Detox is certainly the buzz word for the beginning of the year. Throughout the summer we put our body through its paces with more rich food, alcohol and often less exercise. Come February we feel bloated, sluggish and foggy in the head, desperate to detox, vent, clear and purge. And so the ‘Feb Fast’ concept was born. For the month of February participants abstain from alcohol, eat clean food and maintain a strict exercise regime, among other individualised programs. Unfortunately this methodology is a little flawed. We’re not saying health initiatives are a bad idea, but often implementing extreme measures can lead to feelings of disappointment and failure. This could lead to a regression to old ingrained habits, which often inhibit our physical health and mental wellbeing.
When our health is concerned I like to use the pot of boiling water analogy. If you put a pot of cold water on the stove it doesn’t change from cold to boiling straight away. There is a slow process as the water molecules heat up. First steam appears, and then small bubbles before the water reaches its full boiling point.When the heat is turned off the water does not go straight back to cold. For a short while it’s still boiling, then the temperature slowly drops but for a long while the water is still dangerously hot.
Now imagine our bodies are placed under the heat with excessive living: late nights, alcohol, increased foods such as wheat, gluten and sugar. Not to mention stress levels can often be high leading up to the Christmas break or prior to holidays. According to Chinese medicine, such excessive living places internal pressure on the body. Not only are the obvious organs such as the gut, liver and kidneys working overtime to purify our bodies, but also our Qi, internal energy or constitutional health become constrained and depleted. According to Chinese medicine the implications of changes to our Qi will not only affect our digestive system but can impact our emotional health, hormonal balance and other areas such as the endocrine system. The longer the deluge occurs the greater the impact and imbalance will be on our health. Therefore if you suddenly cease over indulging it will take time for your body to recover, just like it takes time for the water to cool.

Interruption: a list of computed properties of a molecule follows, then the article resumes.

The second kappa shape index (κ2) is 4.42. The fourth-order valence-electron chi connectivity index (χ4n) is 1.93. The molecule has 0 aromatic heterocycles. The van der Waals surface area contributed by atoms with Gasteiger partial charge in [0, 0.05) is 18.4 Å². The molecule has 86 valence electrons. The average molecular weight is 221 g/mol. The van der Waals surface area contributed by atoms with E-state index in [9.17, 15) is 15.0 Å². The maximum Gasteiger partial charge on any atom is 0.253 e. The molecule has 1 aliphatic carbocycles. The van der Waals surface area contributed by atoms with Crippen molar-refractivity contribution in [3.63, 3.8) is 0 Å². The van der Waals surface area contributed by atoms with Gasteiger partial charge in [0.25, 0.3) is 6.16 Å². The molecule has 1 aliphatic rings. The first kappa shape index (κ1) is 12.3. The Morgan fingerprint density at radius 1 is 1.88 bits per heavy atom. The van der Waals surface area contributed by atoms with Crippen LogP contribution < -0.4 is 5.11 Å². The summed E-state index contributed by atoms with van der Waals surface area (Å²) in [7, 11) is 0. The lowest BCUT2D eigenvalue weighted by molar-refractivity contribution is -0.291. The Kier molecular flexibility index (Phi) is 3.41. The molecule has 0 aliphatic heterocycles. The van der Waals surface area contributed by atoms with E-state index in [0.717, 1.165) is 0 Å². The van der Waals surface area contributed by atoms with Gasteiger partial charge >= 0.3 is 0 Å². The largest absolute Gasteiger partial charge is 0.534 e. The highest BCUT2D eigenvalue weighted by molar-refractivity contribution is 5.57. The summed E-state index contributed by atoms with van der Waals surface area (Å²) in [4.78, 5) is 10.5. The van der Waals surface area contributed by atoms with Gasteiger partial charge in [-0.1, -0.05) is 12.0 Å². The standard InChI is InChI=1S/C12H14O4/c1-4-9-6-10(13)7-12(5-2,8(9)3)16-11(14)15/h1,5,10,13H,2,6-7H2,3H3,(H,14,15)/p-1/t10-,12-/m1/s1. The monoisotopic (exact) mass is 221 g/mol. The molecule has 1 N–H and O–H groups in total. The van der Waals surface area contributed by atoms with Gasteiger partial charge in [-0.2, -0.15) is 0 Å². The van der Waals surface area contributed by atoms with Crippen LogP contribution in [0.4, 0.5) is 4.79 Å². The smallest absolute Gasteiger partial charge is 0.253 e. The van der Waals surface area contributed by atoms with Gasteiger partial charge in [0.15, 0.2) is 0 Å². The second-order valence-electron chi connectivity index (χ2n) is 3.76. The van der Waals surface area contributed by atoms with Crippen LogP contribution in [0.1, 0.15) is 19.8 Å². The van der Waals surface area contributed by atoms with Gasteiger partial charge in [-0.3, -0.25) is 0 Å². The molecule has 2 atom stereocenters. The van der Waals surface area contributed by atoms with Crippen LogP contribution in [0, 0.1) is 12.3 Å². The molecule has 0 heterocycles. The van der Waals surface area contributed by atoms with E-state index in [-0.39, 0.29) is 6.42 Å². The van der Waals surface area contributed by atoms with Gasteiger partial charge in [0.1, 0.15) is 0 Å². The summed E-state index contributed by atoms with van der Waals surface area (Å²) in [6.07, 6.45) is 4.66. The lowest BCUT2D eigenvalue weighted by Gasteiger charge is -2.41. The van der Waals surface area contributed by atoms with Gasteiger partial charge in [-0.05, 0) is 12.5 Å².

For the sake of your health, not going too hard during the summer is ideal. Or if you do indulge, try not to make it a daily occurrence. Rather than placing strict rules on yourself in February, it really is best to be detoxing or cleansing all year round. Try to eat cleanly, particularly if the day prior has been rich or excessive. Drinking water is always important as dehydration can hinder digestion and issues can arise, especially constipation. As far as exercise goes, the golden rule is some is always better than none. You don’t have to train like a professional athlete all year round but doing nothing will exacerbate that sluggish feeling.
Above all, if you do embark on a cleansing period do not put unrealistic expectations on yourself. Remember your body is constantly detoxifying all year round. That’s what it is designed to do. It is just a matter of whether you help or hinder that cleansing processes. The nature of Traditional Chinese Medicine is to achieve balance for the Qi or energy in your body. This in turn reduces stress and excessive pressure on the internal organs such as the liver and kidneys. Many people use Chinese medicine to treat specific ailments or conditions. However, it can also work as an effective preventative measure to promote health and balance within the body, thereby assisting with that desire to detox!
Chinese Medicine Practitioner